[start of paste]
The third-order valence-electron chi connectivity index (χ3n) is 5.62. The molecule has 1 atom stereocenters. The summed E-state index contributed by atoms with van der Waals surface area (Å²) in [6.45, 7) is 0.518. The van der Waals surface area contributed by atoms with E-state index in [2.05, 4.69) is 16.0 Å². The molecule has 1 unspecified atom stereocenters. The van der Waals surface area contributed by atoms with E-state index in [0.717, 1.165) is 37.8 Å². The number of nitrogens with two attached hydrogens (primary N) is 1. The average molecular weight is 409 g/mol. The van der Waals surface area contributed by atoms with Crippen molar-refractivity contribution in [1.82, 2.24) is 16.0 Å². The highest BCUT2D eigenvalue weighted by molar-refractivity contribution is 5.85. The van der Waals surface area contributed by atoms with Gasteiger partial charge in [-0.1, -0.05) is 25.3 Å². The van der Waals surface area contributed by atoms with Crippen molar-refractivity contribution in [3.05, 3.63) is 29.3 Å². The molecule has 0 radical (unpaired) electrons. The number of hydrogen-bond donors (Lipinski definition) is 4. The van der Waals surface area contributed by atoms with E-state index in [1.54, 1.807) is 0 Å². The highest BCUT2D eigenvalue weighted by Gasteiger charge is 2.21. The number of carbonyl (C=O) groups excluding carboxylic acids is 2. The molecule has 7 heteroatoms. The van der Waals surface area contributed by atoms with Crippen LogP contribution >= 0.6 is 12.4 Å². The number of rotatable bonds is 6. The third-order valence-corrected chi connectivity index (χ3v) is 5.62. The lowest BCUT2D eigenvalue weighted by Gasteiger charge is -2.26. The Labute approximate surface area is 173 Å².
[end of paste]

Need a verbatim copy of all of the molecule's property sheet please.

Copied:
The third-order valence-electron chi connectivity index (χ3n) is 5.62. The molecule has 1 atom stereocenters. The summed E-state index contributed by atoms with van der Waals surface area (Å²) in [6.45, 7) is 0.518. The van der Waals surface area contributed by atoms with E-state index in [2.05, 4.69) is 16.0 Å². The molecule has 1 unspecified atom stereocenters. The van der Waals surface area contributed by atoms with E-state index in [0.717, 1.165) is 37.8 Å². The number of nitrogens with two attached hydrogens (primary N) is 1. The average molecular weight is 409 g/mol. The van der Waals surface area contributed by atoms with Crippen molar-refractivity contribution in [1.82, 2.24) is 16.0 Å². The highest BCUT2D eigenvalue weighted by molar-refractivity contribution is 5.85. The van der Waals surface area contributed by atoms with Gasteiger partial charge in [-0.1, -0.05) is 25.3 Å². The van der Waals surface area contributed by atoms with Crippen molar-refractivity contribution in [3.05, 3.63) is 29.3 Å². The molecule has 0 radical (unpaired) electrons. The number of hydrogen-bond donors (Lipinski definition) is 4. The van der Waals surface area contributed by atoms with E-state index in [1.54, 1.807) is 0 Å². The highest BCUT2D eigenvalue weighted by Gasteiger charge is 2.21. The number of carbonyl (C=O) groups excluding carboxylic acids is 2. The molecule has 7 heteroatoms. The van der Waals surface area contributed by atoms with Crippen LogP contribution >= 0.6 is 12.4 Å². The number of rotatable bonds is 6. The third-order valence-corrected chi connectivity index (χ3v) is 5.62. The lowest BCUT2D eigenvalue weighted by Gasteiger charge is -2.26. The Labute approximate surface area is 173 Å².